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Join date : 2008-04-23
|Subject: PRECOG 2 - Who is more likely to get PE? Fri 23 May 2008, 9:25 am|| |
The reasons you are more likely to get pre-eclampsia that PRECOG asks about early in pregnancy. The most important thing to remember is that none of them are your fault! None of them mean you are definitely going to get it, or get it again.
- first pregnancy
a long time since your last baby (10 years or more)
if you are an older mum (40 or more)
if you weigh a lot for your height (called the Body Mass Index: it is worked out by taking your weight in kilograms and dividing it twice by your height in metres. For example, if you weigh 70 kilograms and you are 1.6metres tall, your body mass index is 70 divided by 1.6 is 43, divided again by 1.6 is 27. If your Body Mass Index is 35 or more, you are more likely to get pre-eclampsia
If you have had pre-eclampsia before
If your mother or sister has had pre-eclampsia
If you are expecting twins or more babies
If you already have high blood pressure (hypertension; sometimes called chronic hypertension or pre-existing hypertension)People may not know that they have high blood pressure, if they havent been to the doctors recently or ever had their blood pressure checked. But if the midwife sees that your blood pressure is high early in pregnancy, chances are that you had hypertension before, but didnt know it.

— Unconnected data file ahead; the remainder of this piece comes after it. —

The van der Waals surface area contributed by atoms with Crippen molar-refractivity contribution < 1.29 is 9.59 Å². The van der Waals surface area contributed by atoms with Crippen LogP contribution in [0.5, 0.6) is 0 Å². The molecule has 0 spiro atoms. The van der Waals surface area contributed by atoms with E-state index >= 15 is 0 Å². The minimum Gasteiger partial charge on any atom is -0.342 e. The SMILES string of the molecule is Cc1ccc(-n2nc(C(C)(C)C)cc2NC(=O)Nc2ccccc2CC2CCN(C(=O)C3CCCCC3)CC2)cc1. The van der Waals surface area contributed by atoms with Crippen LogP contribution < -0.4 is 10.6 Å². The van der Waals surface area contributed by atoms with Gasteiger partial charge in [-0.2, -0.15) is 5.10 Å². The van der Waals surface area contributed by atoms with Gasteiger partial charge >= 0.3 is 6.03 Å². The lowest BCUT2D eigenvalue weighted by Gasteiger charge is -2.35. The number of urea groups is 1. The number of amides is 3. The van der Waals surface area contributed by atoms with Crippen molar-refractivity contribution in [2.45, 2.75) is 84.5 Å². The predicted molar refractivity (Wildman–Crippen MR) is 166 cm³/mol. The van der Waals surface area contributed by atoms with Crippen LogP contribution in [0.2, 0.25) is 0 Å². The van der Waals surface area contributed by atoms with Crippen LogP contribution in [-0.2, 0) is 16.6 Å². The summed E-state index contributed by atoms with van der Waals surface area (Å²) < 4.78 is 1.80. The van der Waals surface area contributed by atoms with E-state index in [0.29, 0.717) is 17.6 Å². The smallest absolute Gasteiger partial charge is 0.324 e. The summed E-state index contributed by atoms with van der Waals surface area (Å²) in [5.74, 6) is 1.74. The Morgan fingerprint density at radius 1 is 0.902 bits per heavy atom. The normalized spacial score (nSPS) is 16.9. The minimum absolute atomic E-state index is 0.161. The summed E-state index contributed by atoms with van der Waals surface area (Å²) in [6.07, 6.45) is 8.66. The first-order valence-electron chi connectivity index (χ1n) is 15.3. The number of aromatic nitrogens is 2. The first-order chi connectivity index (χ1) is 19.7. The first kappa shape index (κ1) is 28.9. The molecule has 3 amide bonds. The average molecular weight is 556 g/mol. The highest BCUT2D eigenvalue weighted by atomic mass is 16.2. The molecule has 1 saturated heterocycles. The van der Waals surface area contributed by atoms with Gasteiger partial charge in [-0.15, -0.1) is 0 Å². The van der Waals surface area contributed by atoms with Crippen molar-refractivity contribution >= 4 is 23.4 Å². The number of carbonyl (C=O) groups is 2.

If you have kidney disease
If you have diabetes
If you have antiphospholipid antibodies.
Hardly anyone has any reason to be checked before they are pregnant to see if they have this - it is something in the blood which can make it sticky. Doctor will often test for it if you have had pre-eclampsia before, or if you have had a several miscarriages. But if you do have them (about 2 in 100 people do) you are 10x more likely to have pre-eclampsia than people who dont have it.
There are other factors which might make you more likely to get pre-eclampsia which we didnt include in the guideline. This was either because there are not enough medical studies to know definitely, or because they are things that are hard to measure, or discuss.
In part 3, I will talk about people who, if following the PRECOG guideline, will be invited to see a specialist, early in their pregnancy. They are people who have had pre-eclampsia before, people with high blood pressure, kidney disease or diabetes, people who are expecting twins, and people with antiphospholipid antibodies.